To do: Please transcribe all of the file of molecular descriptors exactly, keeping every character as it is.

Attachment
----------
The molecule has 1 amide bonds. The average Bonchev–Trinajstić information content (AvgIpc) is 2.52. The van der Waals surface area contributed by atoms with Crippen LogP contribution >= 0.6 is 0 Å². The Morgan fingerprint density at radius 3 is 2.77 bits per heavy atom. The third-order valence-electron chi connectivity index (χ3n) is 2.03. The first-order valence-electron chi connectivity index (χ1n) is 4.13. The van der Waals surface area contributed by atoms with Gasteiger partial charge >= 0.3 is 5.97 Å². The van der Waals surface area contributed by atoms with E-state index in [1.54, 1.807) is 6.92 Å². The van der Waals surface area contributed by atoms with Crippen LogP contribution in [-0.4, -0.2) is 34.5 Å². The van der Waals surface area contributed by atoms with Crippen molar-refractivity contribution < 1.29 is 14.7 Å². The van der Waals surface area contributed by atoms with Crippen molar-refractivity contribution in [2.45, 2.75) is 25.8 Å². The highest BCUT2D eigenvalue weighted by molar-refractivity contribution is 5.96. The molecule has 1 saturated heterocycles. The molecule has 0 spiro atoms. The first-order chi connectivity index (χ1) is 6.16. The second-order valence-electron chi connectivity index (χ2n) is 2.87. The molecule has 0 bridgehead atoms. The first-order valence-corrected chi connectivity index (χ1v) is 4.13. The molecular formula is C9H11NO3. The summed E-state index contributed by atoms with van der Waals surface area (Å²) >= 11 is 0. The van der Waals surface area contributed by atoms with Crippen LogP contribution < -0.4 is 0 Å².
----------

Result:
The molecule has 1 amide bonds. The average Bonchev–Trinajstić information content (AvgIpc) is 2.52. The van der Waals surface area contributed by atoms with Crippen LogP contribution >= 0.6 is 0 Å². The Morgan fingerprint density at radius 3 is 2.77 bits per heavy atom. The third-order valence-electron chi connectivity index (χ3n) is 2.03. The first-order valence-electron chi connectivity index (χ1n) is 4.13. The van der Waals surface area contributed by atoms with Gasteiger partial charge >= 0.3 is 5.97 Å². The van der Waals surface area contributed by atoms with E-state index in [1.54, 1.807) is 6.92 Å². The van der Waals surface area contributed by atoms with Crippen LogP contribution in [-0.4, -0.2) is 34.5 Å². The van der Waals surface area contributed by atoms with Crippen molar-refractivity contribution < 1.29 is 14.7 Å². The van der Waals surface area contributed by atoms with Crippen molar-refractivity contribution in [2.45, 2.75) is 25.8 Å². The highest BCUT2D eigenvalue weighted by molar-refractivity contribution is 5.96. The molecule has 1 saturated heterocycles. The molecule has 0 spiro atoms. The first-order chi connectivity index (χ1) is 6.16. The second-order valence-electron chi connectivity index (χ2n) is 2.87. The molecule has 0 bridgehead atoms. The first-order valence-corrected chi connectivity index (χ1v) is 4.13. The molecular formula is C9H11NO3. The summed E-state index contributed by atoms with van der Waals surface area (Å²) >= 11 is 0. The van der Waals surface area contributed by atoms with Crippen LogP contribution < -0.4 is 0 Å².